You may notice that Babson College is an anomaly on the list: it has absolutely no STEM graduates at all. But this is because Babson is specifically a business school, and offers nothing but business programs. Going into business with a degree from a strong college could also clearly enable you to make a good amount of money after graduation as the economy becomes more knowledge-based

    On the other hand, there are some colleges you may not have heard much about—such as Harvey Mudd College—that are high on the list because the vast majority of their graduates have STEM degrees.

    It is also worth noting that there are three Ivy League schools on this list: Princeton University, the University of Pennsylvania, and Harvard University. Harvard also has a relatively low STEM rate—but then, Harvard also of course has a prestigious business school.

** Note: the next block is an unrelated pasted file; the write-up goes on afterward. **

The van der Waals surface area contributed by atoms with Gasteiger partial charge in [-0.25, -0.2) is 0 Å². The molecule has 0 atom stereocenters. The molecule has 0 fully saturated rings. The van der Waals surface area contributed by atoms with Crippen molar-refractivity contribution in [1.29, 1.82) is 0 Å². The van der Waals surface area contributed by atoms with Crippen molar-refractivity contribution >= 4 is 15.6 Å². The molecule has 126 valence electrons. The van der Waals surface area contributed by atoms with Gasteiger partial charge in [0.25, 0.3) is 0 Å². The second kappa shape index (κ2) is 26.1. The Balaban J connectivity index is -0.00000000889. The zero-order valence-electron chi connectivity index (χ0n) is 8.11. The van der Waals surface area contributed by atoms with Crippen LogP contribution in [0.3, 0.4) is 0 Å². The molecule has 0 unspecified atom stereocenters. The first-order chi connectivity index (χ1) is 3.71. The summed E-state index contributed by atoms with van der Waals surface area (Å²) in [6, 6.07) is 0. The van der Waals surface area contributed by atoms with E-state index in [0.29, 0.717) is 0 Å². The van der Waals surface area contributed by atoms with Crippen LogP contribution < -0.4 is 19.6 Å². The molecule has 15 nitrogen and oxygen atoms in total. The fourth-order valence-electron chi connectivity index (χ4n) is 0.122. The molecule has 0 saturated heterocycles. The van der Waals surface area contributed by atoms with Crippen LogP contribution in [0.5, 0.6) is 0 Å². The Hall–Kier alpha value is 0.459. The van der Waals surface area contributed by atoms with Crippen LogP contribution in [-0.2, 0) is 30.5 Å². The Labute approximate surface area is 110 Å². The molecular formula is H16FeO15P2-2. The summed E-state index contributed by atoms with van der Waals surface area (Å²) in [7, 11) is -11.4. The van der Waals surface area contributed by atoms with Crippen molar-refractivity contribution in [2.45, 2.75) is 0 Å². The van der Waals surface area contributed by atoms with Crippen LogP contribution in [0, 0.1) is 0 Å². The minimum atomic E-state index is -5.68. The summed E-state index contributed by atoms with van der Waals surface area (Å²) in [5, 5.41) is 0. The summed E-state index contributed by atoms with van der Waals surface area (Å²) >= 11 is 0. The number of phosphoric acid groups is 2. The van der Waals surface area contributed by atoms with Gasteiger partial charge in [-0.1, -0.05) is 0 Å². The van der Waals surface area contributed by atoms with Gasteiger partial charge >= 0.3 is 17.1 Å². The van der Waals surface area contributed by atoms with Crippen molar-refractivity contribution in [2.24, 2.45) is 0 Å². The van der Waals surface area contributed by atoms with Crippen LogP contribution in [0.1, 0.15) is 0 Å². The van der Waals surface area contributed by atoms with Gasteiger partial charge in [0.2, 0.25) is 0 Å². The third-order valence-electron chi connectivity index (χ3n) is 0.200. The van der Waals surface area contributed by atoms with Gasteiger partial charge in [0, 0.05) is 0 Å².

The issue of nepotism in college

    Moreover, it is worth observing that the Ivy League schools tend to give students other kinds of advantages, such as making powerful connections and in general plugging into the social networks available at those schools. Considered in an uncharitable way, this could be understood as the problem of nepotism.

    Important definition: nepotism—succeeding in society not because of one's inherent skills, but rather because of social networks and who one knows.

    The Economist has indicated that nepotism is in fact a very real reason why the Ivy League schools are so prestigious, and why students are often able to land good jobs after graduation from them. However, there may be nothing morally wrong, in principle, with the simple social fact that one has more opportunities if one knows powerful people. In a way, this is the way the world has always worked, and there may ultimately little sense in getting too upset about it.